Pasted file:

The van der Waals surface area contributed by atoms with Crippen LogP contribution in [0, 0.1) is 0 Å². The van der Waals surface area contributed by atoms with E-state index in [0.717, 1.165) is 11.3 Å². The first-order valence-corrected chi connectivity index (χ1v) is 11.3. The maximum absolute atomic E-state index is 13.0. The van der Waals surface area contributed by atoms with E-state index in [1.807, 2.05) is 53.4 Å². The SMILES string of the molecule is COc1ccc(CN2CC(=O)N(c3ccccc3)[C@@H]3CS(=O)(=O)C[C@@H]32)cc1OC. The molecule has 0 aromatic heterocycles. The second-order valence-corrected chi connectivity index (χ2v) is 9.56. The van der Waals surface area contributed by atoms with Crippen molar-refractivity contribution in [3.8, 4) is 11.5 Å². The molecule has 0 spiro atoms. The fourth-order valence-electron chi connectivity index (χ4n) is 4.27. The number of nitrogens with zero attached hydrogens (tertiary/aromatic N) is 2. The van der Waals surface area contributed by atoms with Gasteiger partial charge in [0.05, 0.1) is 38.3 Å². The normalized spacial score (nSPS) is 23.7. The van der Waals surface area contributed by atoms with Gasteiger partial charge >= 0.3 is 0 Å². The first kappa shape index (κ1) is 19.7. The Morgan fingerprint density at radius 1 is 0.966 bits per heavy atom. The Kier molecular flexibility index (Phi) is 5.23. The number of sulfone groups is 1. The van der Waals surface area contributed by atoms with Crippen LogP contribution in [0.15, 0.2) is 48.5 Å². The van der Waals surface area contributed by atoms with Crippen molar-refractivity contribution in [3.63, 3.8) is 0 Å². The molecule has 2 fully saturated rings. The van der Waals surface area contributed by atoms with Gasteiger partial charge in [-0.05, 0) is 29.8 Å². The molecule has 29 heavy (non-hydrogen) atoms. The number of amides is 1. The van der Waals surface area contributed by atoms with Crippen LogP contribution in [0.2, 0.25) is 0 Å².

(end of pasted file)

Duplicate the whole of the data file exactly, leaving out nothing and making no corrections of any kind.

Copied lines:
The van der Waals surface area contributed by atoms with Crippen LogP contribution in [0, 0.1) is 0 Å². The van der Waals surface area contributed by atoms with E-state index in [0.717, 1.165) is 11.3 Å². The first-order valence-corrected chi connectivity index (χ1v) is 11.3. The maximum absolute atomic E-state index is 13.0. The van der Waals surface area contributed by atoms with E-state index in [1.807, 2.05) is 53.4 Å². The SMILES string of the molecule is COc1ccc(CN2CC(=O)N(c3ccccc3)[C@@H]3CS(=O)(=O)C[C@@H]32)cc1OC. The molecule has 0 aromatic heterocycles. The second-order valence-corrected chi connectivity index (χ2v) is 9.56. The van der Waals surface area contributed by atoms with Crippen molar-refractivity contribution in [3.8, 4) is 11.5 Å². The molecule has 0 spiro atoms. The fourth-order valence-electron chi connectivity index (χ4n) is 4.27. The number of nitrogens with zero attached hydrogens (tertiary/aromatic N) is 2. The van der Waals surface area contributed by atoms with Gasteiger partial charge in [0.05, 0.1) is 38.3 Å². The normalized spacial score (nSPS) is 23.7. The van der Waals surface area contributed by atoms with Gasteiger partial charge >= 0.3 is 0 Å². The first kappa shape index (κ1) is 19.7. The Morgan fingerprint density at radius 1 is 0.966 bits per heavy atom. The Kier molecular flexibility index (Phi) is 5.23. The number of sulfone groups is 1. The van der Waals surface area contributed by atoms with Crippen LogP contribution in [0.15, 0.2) is 48.5 Å². The van der Waals surface area contributed by atoms with Crippen molar-refractivity contribution in [3.63, 3.8) is 0 Å². The molecule has 2 fully saturated rings. The van der Waals surface area contributed by atoms with Gasteiger partial charge in [-0.05, 0) is 29.8 Å². The molecule has 29 heavy (non-hydrogen) atoms. The number of amides is 1. The van der Waals surface area contributed by atoms with Crippen LogP contribution in [0.2, 0.25) is 0 Å².